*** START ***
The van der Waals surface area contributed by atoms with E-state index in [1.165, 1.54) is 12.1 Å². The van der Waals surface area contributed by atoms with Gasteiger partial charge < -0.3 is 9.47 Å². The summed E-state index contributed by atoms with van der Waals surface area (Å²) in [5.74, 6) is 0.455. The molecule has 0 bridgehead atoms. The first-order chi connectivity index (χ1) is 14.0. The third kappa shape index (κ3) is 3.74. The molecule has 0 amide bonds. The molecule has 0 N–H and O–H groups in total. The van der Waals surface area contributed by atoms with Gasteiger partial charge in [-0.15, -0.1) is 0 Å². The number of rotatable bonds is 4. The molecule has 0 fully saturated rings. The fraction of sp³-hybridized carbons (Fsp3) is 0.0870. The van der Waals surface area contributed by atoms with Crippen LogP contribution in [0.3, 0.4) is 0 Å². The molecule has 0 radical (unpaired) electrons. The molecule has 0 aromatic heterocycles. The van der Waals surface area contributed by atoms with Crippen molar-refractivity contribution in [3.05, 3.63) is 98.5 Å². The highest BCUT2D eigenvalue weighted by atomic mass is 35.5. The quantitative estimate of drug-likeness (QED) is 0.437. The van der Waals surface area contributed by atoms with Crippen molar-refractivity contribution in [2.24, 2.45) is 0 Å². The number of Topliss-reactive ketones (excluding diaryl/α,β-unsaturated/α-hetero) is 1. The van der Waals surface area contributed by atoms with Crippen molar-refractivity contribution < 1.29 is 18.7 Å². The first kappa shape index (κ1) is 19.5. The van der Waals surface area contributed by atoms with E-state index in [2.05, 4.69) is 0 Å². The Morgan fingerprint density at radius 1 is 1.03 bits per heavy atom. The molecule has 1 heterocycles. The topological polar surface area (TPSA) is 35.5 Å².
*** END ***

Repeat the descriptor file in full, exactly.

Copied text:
The van der Waals surface area contributed by atoms with E-state index in [1.165, 1.54) is 12.1 Å². The van der Waals surface area contributed by atoms with Gasteiger partial charge < -0.3 is 9.47 Å². The summed E-state index contributed by atoms with van der Waals surface area (Å²) in [5.74, 6) is 0.455. The molecule has 0 bridgehead atoms. The first-order chi connectivity index (χ1) is 14.0. The third kappa shape index (κ3) is 3.74. The molecule has 0 amide bonds. The molecule has 0 N–H and O–H groups in total. The van der Waals surface area contributed by atoms with Gasteiger partial charge in [-0.15, -0.1) is 0 Å². The number of rotatable bonds is 4. The molecule has 0 fully saturated rings. The fraction of sp³-hybridized carbons (Fsp3) is 0.0870. The van der Waals surface area contributed by atoms with Crippen LogP contribution in [0.3, 0.4) is 0 Å². The molecule has 0 radical (unpaired) electrons. The molecule has 0 aromatic heterocycles. The van der Waals surface area contributed by atoms with Crippen molar-refractivity contribution in [3.05, 3.63) is 98.5 Å². The highest BCUT2D eigenvalue weighted by atomic mass is 35.5. The quantitative estimate of drug-likeness (QED) is 0.437. The van der Waals surface area contributed by atoms with Crippen molar-refractivity contribution in [2.24, 2.45) is 0 Å². The number of Topliss-reactive ketones (excluding diaryl/α,β-unsaturated/α-hetero) is 1. The van der Waals surface area contributed by atoms with Crippen molar-refractivity contribution < 1.29 is 18.7 Å². The first kappa shape index (κ1) is 19.5. The van der Waals surface area contributed by atoms with E-state index in [2.05, 4.69) is 0 Å². The Morgan fingerprint density at radius 1 is 1.03 bits per heavy atom. The molecule has 1 heterocycles. The topological polar surface area (TPSA) is 35.5 Å².